3 schools in Fraser Health closing for 2 weeks due to COVID-19
Cambridge Elementary School, Jarvis Elementary School and Al-Hidayah School to close for 2 weeks
The Fraser Health Authority announced Saturday evening that three schools are closing for two weeks due to COVID-19 cases.
There have been seven cases at Cambridge Elementary School in Surrey, which Fraser Health has classified as an outbreak.
Jarvis Elementary School in Delta has seen six cases, while Al-Hidayah School, an independent school in New Westminster, has seen eight. These are being described as clusters.
In a release, the health authority says it advised Cambridge to close for a two-week period to "break any chains of COVID-19 transmission that may be present at the school."
The two other schools will close voluntarily for a two-week period, the release said, due to staffing challenges presented by the clusters, meaning students at these schools will transition to remote learning for the two weeks.
'This closure will cause disruption'
Jordan Tinney, superintendent for Surrey schools, said in a letter to the families of Cambridge that the cases at the school dated back to mid-October and that an outbreak was declared because the transmission of cases happened on-site and beyond a single cohort.
He said the school will be closed until Nov. 30.
"We ... appreciate the fact that this closure will cause disruption and inconvenience for many," said the letter. "The safety of our school is of utmost importance and we appreciate your patience and understanding."
Tonight <a href="https://twitter.com/Fraserhealth?ref_src=twsrc%5Etfw">@FraserHealth</a> declares an outbreak at Cambridge Elementary and closes the school for 2 weeks. An important message below for Cambridge community. Letters have gone to all staff/community. More information for all tomorrow. <a href="https://twitter.com/hashtag/sd36learn?src=hash&ref_src=twsrc%5Etfw">#sd36learn</a> <a href="https://twitter.com/hashtag/surreybc?src=hash&ref_src=twsrc%5Etfw">#surreybc</a> <a href="https://twitter.com/CityofSurrey?ref_src=twsrc%5Etfw">@CityofSurrey</a> <a href="https://t.co/fRlO65UIpJ">pic.twitter.com/fRlO65UIpJ</a>—@jordantinney
Fraser Health says that if a student or teacher receives a confirmed positive COVID-19 test result, contact tracing is done to determine how the person was infected and who they were in close contact with in order to advise for self-monitoring or isolation.
On Friday, the province announced 617 new confirmed cases of the disease in B.C. Nearly 70 per cent of those cases were in the Fraser Health region.
More than a dozen school districts in the region have had exposure events for the virus.
Teachers' federation demands changes
On Saturday, before the school closures were announced, the B.C. Teachers' Federation called on the province to immediately reduce the number of students per class to 15 in the Fraser Health region, as COVID-19 cases in the region continue to surge.
In a letter posted to Twitter Saturday morning, BCTF president Teri Mooring wrote that the rise in cases is of deep concern to teachers working in that health authority.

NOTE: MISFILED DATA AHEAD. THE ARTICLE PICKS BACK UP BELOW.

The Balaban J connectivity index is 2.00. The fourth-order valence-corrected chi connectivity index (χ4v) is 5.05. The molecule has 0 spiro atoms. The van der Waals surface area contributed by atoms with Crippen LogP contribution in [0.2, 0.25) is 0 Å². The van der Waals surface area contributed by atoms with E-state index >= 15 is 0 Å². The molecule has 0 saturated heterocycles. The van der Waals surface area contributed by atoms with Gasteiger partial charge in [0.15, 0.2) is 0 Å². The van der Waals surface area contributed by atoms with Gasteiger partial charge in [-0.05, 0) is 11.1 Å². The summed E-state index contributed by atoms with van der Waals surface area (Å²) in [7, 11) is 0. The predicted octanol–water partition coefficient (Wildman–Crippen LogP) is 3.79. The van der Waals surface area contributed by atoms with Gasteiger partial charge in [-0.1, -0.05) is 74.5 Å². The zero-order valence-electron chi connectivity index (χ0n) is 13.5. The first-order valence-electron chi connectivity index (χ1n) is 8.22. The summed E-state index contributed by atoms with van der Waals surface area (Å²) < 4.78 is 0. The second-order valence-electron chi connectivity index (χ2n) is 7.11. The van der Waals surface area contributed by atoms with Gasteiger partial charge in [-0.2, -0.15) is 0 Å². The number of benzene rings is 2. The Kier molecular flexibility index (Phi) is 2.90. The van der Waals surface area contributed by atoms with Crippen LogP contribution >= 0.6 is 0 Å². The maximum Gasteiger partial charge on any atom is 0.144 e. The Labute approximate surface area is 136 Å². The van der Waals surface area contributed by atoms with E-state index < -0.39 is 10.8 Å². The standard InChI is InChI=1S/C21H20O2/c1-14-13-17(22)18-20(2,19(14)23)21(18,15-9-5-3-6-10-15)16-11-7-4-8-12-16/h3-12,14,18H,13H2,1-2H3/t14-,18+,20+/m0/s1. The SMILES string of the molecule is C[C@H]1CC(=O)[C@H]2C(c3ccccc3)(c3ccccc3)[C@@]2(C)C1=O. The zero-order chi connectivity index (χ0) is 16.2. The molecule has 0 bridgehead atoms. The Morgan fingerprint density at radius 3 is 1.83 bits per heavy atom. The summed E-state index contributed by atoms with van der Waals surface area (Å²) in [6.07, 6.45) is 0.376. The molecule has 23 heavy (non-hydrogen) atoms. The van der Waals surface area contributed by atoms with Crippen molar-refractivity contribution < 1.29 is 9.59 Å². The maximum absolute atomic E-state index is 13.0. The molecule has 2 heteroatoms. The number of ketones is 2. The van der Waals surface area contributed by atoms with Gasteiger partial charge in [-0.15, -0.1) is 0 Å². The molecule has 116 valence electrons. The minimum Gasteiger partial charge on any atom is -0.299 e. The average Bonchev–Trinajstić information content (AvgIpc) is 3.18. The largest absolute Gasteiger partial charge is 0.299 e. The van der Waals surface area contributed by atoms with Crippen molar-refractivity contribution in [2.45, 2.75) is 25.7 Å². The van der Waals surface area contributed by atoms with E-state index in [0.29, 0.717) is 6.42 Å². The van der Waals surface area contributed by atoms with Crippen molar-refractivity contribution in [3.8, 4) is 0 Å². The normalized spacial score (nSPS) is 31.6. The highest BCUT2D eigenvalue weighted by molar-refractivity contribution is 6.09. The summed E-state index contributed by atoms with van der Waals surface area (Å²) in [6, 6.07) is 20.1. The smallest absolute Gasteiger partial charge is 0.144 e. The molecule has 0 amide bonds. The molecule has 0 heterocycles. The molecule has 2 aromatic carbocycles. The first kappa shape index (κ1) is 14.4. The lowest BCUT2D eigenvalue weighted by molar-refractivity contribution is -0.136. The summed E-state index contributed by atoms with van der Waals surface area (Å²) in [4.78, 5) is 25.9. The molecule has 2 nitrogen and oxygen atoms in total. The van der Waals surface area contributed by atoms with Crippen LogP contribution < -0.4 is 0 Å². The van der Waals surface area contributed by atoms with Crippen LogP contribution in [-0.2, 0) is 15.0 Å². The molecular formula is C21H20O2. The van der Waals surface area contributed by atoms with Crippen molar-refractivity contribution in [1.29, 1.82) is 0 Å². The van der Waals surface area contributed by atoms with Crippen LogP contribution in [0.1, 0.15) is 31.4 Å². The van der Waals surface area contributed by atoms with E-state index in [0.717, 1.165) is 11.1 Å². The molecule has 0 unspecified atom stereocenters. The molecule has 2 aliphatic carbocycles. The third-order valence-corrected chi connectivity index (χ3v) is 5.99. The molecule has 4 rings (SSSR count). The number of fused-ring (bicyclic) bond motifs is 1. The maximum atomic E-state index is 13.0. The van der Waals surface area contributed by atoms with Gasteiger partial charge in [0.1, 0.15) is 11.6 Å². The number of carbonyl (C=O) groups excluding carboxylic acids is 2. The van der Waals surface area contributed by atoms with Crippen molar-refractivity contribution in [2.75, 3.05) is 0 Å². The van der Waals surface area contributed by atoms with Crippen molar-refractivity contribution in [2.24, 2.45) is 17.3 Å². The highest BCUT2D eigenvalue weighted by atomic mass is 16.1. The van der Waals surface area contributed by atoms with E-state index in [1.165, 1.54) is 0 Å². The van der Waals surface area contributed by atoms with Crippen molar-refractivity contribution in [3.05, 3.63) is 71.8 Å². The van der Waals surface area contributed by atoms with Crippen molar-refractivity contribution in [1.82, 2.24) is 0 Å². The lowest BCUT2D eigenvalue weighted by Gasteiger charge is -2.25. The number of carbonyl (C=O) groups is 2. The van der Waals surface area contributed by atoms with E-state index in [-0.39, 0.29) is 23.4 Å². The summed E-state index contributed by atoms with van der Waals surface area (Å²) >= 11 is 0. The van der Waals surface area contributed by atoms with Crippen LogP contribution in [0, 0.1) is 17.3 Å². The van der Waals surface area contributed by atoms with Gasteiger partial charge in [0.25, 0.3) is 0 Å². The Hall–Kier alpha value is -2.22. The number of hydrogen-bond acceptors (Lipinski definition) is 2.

"With class sizes what they are now, teachers find it virtually impossible to maintain physical distancing in classes," she wrote.
Doctors of B.C. President Dr. Kathleen Ross says reducing class sizes is one preventative measure Provincial Health Officer Dr. Bonnie Henry could consider, but first officials must understand how the cases in schools were transmitted.
She said that officials need to balance the risk of transmission against the importance of having children in school.
"Having said that, I fully support a two week shutdown in those areas that are affected while we investigate these episodes and clusters, and decide what changes need to be made, if any, to try and prevent further transmission," Ross said.
Ross said that at the current rate of transmission in the Fraser Health Region, more cases at schools would not be unexpected.
Henry said modelling shows that so far schools have not been a major source of transmission, with nine out of 10 schools having no exposure. There have been exposures in 261 of B.C.'s 1,942 schools.
Kelowna's École de l'Anse-au-sable was the first school in the province to close temporarily due to an outbreak of COVID-19. Nearly a dozen staff and students were infected and 160 were required to self-isolate, while the school was closed from late October to early November.
Also on Saturday, Fraser Health declared new COVID-19 outbreaks at three long-term care centres.
They are the George Derby Care Centre in Burnaby, the Kiwanis Care Centre in New Westminster, and Jackman Manor in Aldergrove.
Enhanced control measures have been put in place at each site.
On Friday, the province said there were 35 active outbreaks in long-term care and assisted living and six in acute care facilities.
Fraser Health said it is working with staff to identify anyone who may have been exposed and is taking steps to protect the health of all staff, residents and families.
The health authority is also asking anyone living in the health region to use its assessment tool and get tested if they are experiencing any COVID-19 symptoms.